Fedweek

The DoD budget signed by President Trump that bars any further moves to break up OPM pending a detailed study of the potential impact may have ended what has been a major initiative of his administration since mid-2018.

The bill bars “transferring, transitioning, merging, or consolidating any functions, responsibilities, information technology systems, staff, resources, or records” to GSA or OMB pending an outside study of “the full panoply of OPM missions and functions; the challenges associated with the office’s execution of same; and options and recommended courses of action for addressing those challenges.” After that, OPM would have to analyze the report and could make any recommendations for needed changes in law to Congress.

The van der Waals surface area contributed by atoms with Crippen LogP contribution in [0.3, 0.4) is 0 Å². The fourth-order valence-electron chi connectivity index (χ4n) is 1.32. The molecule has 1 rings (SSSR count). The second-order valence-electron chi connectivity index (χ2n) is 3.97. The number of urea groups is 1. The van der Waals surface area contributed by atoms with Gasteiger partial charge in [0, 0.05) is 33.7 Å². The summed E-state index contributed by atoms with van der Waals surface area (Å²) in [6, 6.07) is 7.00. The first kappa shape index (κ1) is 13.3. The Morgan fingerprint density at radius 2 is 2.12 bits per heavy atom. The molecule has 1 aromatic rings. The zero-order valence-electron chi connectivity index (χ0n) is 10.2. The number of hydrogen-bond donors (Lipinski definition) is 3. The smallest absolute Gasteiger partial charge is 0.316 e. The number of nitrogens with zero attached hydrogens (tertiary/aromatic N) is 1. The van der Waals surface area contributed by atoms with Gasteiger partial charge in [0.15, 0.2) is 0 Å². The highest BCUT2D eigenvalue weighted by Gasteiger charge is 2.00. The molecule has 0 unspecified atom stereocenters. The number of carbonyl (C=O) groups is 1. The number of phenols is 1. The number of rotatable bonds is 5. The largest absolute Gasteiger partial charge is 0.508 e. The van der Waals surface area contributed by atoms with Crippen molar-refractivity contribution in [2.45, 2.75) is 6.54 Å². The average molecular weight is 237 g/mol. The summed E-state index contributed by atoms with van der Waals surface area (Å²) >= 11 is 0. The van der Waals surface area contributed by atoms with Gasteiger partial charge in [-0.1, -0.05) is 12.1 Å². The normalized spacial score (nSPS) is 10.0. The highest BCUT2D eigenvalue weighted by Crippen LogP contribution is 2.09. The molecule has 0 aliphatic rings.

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Given the length of time that such a process likely would consume and the reaction from Capitol Hill to the breakup idea—opposition from Democrats and only mild support from Republicans—there have been reports that the administration will now drop it completely.

However, there has been no formal announcement to that effect from the administration, which looked for ways to transfer some smaller operations of OPM to GSA even amid the dispute that led to enactment of that language. The next signal may not come until the White House’s next budget proposal, which typically is released each February.

The already-completed transfer of background investigations from OPM to DoD will not be affected in any case.